Softpower: Pakistan's popular TV soaps
Thanks to its creative and independent artists, Pakistan's entertainment industry
Pakistan is a land of unlimited talent and rich artistic tradition. While it is true that the country's film industry had a supine growth curve, the reasons for that have been more cultural than creative. Over the years, Pakistan's TV serials have won plaudits for their sheer sophistication and humanness, while cinema has now started coming of age. With a refreshing crop of scriptwriters and a flourishing industry that boasts of creative and independent artists, the entertainment industry in the country is growing leaps and bounds.
During the last few months films like Ho Mann Jahan have captured popular imagination. Starring Mahira Khan, Adeel Hussain and Sheheryar Munawar, the movie follows the lives of three friends from college with different social backgrounds, but aspiring towards the same shared goal of becoming musicians. Directed by Asim Raza, it features songs by Atif Aslam, Tina Sani and Zeb Bangash.
Another much-awaited film during 2016 was Khwaab: Aik Haqeeqat, a horror-thriller. Written by Khurram Nizami, the movie stars Maria Khan in lead as Roshni alongside Aamir Qureshi as Anas, as well as Khalid Nizami as Khuda Baksh. Marketed as a fantasy-based horror film, Khwaab: Aik Haqeeqat is expected to do well. The last major horror film in Pakistan, Siyaah, won the 'Best Screenplay' at the ARY Awards.
As far as adventure comedies go, Jawani Phir Nahi Ani was an excellent film. Directed by Nadeem Beyg and co-produced by Humayun Saeed, Salman Iqbal, Shahzad Nasib and Jarjees Seja, the movie stars Humayun Saeed, Hamza Ali Abbasi, Ahmad Ali Butt, and Vasay Chaudhry. Jawani Phir Nahi Ani received the biggest opening of all time in Pakistan and became a runaway hit at the box office both in Pakistan and overseas.
Among romantic genre films, Bachaana, starring Mohib Mirza and Sanam Saeed came out tops. The thriller, with themes of doubt, narcotics, driving in the fast lane, secrets and romance, was directed by Nasir Khan and produced by Rizwan Saeed. The film's hit song Yaari by Shafqat Amanat Ali was an icing on the cake.
Pakistani TV serials, on the other hand, continue to draw masses not only in the country but overseas too. The unique selling point of the shows is their strong story line. Be it the mega hit Zindagi Gulzar Hai or the drama series Aunn Zara, Pakistani TV soaps deal with real issues in a very realistic manner. These serials are about ordinary people, everyday situations, and how they cope with it. The content is both genuine and gripping.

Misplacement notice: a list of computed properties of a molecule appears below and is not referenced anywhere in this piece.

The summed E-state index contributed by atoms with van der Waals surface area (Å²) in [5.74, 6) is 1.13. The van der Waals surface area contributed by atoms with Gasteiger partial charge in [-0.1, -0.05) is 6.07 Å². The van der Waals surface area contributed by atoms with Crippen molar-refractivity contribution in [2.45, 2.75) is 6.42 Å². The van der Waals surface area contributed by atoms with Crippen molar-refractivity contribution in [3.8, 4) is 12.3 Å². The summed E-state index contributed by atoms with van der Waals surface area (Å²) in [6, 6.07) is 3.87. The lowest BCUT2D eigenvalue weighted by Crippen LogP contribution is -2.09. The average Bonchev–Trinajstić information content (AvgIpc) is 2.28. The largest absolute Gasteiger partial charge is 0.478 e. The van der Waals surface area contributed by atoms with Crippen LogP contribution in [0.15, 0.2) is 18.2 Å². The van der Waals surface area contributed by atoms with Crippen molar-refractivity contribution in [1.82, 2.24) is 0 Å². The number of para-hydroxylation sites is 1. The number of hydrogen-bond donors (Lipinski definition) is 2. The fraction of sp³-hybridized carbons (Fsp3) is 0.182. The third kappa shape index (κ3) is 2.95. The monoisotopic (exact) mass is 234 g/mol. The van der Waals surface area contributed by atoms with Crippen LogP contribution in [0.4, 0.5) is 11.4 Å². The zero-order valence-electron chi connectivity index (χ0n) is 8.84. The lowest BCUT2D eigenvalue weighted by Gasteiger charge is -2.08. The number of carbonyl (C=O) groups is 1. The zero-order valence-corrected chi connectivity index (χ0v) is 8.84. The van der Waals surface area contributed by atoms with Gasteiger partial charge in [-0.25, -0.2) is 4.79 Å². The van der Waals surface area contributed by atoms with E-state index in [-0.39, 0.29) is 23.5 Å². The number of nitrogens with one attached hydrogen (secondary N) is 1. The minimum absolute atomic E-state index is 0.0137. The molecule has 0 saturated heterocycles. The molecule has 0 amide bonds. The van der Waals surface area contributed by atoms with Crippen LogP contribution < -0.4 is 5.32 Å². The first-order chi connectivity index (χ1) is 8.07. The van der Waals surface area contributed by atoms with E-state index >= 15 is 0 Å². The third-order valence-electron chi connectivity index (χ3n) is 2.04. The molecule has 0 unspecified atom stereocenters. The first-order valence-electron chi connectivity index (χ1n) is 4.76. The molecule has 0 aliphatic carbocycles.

A majority of Pakistani dramas on TV follow a tight and meaningful script. Extremely well-written - Aunn Zara, for instance, penned by the very talented Faiza Iftikhar while Umera Ahmed, an award-winning novelist, wrote Zindagi Gulzar Hai - these soaps culminate in a few months. If good TV is about brevity, Pakistani TV serials exemplify the tradition.
Pakistan has a history of making meaningful TV series. Dhoop Kinare, Tanhaiyaan and Ankahi were pioneers in nuanced, intelligent dramas, much before the fad of TV serials hit the neighbouring India - a territory that is now consuming Pakistani TV content in large numbers. Those early dramas, much like their modern versions, won legions of fans for its creative storylines and prolific scripts.
While the country may be - in parts at least - in the throes of conservatism, the vibrancy of Pakistan's TV has been a ray of hope. Whether it is highlighting issues around gender or depicting women's liberation, dramas like Mere Qatil Mere Dildar and Aunn Zara have led from the front. Audiences have been regaled with memorable performances by characters like Kashaf from Zindagi Gulzar Hai, Zara from Aunn Zara, Maham from Mere Qatil Mere Dildar, and several others.
The popularity of actors such as Fawad Khan, Sanam Saeed, Maya Ali, Fatima Effendi, Sanam Baloch and Osman Khalid Butt has transcended Pakistan. With audiences in the UAE and other countries equally gripped by the quality and content of their performances, it would be fair to assume that whenever clichés are avoided, creativity shines through.
A number of reasons work for the massive following of Pakistani TV serials. From Maat to Noorpur Ki Rani - small screen has witnessed mostly believable dramas that are even-paced and have a clear flow. Emotions, situations and the arc of narration proceed logically, towards a definite resolution within 20 to 25 episodes. Most serials are easy-to-understand and use conversational Urdu, significantly broadening its viewership. Pakistani entertainment at its current peak, have a tendency to lend a soft power status to the country. As one of finest cultural imports of Pakistan, efforts must be made to promote such creativity and talent.
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